Pensions - Articles - State Pensioner numbers are lower than ten years ago


With the state pension currently going through landmark changes including gender equalisation and rises in the qualifying age, Aegon analysis identifies how the number receiving state pensions has changed over the last 10 years and the areas of the UK with the highest proportion of people receiving the state pension.

 UK State Pensioner numbers lower than 10 years ago despite ageing population but huge regional variations

 Latest Aegon analysis of DWP benefit claimant data shows there has been a decrease in the proportion of the population receiving the state pension in the UK. At May 2018, the proportion of claimants was nearly 2% lower than a decade ago and the total number in receipt of the benefit has fallen every year since May 2015. These figures come amid the latest population estimates showing the UK population is growing older. The ONS has estimated that there were just under 12 million people aged 65 and over in 2017, 2.2 million more than 10 years before**.

 The downward trend may be due to a number of factors most notably the equalisation of the state pension age. Since 2010, the age at which women can receive the state pension has risen from 60 to 65 in November 2018 and the age for both men and women is set to increase to 66 by 2020.

 The analysis also shows that retirement hotspot West Somerset has the highest proportion of state pension claimants in the UK with North Norfolk and East Dorset in second and third position. In May 2018, over a third (34.1%) of the population of West Somerset was in receipt of the state pension, rising from 30.9% in 2008.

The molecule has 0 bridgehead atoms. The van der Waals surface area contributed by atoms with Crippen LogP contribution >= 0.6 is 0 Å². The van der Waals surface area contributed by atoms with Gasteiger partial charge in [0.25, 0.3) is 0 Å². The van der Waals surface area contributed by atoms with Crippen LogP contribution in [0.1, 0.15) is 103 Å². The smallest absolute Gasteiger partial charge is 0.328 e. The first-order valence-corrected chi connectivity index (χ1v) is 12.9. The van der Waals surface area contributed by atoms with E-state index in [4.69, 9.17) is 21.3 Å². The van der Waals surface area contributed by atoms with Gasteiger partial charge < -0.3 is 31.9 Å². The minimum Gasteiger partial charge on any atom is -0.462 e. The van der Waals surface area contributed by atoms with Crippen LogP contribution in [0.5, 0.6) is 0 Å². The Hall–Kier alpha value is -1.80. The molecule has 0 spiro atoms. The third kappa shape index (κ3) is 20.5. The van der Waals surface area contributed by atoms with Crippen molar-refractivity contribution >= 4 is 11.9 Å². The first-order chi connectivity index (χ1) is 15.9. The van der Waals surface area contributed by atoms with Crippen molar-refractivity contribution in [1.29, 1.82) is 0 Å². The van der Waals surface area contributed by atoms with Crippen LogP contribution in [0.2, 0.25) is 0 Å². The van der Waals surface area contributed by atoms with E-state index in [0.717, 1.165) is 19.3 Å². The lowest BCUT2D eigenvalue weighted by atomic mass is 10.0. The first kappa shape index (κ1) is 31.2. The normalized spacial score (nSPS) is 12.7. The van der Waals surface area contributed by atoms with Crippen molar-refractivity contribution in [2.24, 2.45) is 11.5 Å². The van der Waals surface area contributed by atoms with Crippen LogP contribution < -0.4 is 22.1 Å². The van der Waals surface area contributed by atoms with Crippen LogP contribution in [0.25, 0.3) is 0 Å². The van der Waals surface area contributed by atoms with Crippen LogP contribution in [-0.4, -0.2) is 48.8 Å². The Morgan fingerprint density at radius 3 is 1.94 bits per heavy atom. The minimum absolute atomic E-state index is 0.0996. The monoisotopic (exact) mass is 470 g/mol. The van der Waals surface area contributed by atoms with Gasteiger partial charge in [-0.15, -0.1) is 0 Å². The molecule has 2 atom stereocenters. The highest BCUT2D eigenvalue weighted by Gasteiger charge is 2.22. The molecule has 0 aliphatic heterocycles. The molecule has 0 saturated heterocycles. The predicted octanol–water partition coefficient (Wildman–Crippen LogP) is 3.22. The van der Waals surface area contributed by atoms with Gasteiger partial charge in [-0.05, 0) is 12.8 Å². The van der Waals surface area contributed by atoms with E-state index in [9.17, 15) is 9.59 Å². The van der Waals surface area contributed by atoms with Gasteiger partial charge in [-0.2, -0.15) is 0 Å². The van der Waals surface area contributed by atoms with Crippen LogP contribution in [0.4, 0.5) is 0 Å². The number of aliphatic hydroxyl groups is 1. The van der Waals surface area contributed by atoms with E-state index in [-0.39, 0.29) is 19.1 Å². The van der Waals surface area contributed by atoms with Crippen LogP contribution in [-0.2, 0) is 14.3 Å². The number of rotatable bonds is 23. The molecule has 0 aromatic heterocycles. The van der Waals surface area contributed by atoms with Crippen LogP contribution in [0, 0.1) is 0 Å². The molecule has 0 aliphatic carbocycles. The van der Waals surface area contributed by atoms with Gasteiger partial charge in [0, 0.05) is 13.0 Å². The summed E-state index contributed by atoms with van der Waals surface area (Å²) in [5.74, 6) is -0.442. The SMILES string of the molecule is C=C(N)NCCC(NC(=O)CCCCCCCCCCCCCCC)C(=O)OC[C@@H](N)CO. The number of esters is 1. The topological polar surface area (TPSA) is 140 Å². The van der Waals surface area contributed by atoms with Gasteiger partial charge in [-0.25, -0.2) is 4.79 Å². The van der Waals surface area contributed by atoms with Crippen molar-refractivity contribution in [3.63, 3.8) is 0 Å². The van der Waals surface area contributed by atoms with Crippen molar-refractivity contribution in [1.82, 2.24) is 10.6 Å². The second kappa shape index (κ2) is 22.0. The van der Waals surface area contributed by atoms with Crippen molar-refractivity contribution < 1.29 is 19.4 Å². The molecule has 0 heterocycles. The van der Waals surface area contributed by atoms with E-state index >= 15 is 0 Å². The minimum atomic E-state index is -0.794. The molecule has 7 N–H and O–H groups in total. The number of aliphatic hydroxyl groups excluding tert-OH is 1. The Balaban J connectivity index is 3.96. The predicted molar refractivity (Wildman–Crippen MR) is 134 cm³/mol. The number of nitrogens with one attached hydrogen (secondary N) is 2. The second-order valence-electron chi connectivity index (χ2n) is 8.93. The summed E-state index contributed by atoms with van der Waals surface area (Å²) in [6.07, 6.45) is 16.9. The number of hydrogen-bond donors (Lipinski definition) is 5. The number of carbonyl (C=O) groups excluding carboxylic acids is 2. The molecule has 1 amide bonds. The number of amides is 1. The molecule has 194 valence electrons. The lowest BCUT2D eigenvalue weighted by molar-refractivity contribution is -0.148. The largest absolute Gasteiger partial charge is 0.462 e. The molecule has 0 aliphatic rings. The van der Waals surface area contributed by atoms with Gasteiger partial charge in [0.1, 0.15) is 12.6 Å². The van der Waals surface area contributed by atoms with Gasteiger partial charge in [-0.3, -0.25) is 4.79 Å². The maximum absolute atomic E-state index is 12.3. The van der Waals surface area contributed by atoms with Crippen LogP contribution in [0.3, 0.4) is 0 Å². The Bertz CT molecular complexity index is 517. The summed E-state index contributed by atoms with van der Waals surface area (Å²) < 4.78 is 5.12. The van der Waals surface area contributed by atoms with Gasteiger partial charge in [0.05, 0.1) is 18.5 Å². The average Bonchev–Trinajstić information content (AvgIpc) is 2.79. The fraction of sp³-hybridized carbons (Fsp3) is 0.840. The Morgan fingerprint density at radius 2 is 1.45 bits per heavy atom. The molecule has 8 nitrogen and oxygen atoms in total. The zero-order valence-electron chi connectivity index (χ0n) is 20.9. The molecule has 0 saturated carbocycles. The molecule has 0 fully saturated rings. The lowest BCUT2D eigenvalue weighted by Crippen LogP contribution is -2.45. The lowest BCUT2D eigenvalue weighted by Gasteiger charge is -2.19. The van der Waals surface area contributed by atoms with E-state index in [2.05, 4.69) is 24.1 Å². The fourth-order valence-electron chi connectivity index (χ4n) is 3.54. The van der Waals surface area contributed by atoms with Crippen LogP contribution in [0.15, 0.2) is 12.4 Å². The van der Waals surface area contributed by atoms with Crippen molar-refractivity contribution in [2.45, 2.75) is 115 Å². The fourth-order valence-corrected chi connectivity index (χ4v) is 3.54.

At the opposite end of the scale, just one in twenty people in Tower Hamlets receives a state pension. The East London Borough has seen a consistent decrease in the volume of recipients since 2014 whilst experiencing a boom in the population. All of the bottom 10 local authorities by proportion receiving state pension were based within the Greater London region.
 

 Steven Cameron, Pensions Director at Aegon, comments: “While the population is ageing there’s been a downward trend in the number of people receiving the state pension given the changes over the last few years to the qualifying age for women. This may continue as further increases to the state pension age are rolled out. However, we cannot escape long-term effects of the UK’s ageing population and the strains this will bring on limited resources.

 “The analysis highlights there are huge disparities across the UK in the proportions of the population above state pension age. Many rural areas are increasingly becoming ‘retirement hotspots’, while some city regions have over 90% of their population under state pension age. The consequences of this are significant as local authorities face hugely different challenges in providing services for their communities.

 “Regions such as those in the South West of England, will face very different budget pressures from those with younger populations such as Tower Hamlets, where just one in twenty people receive the state pension. As we face up to the challenge of funding social care in old age, the government needs to look at how to tailor the level of central government support accordingly at a local level.”
  

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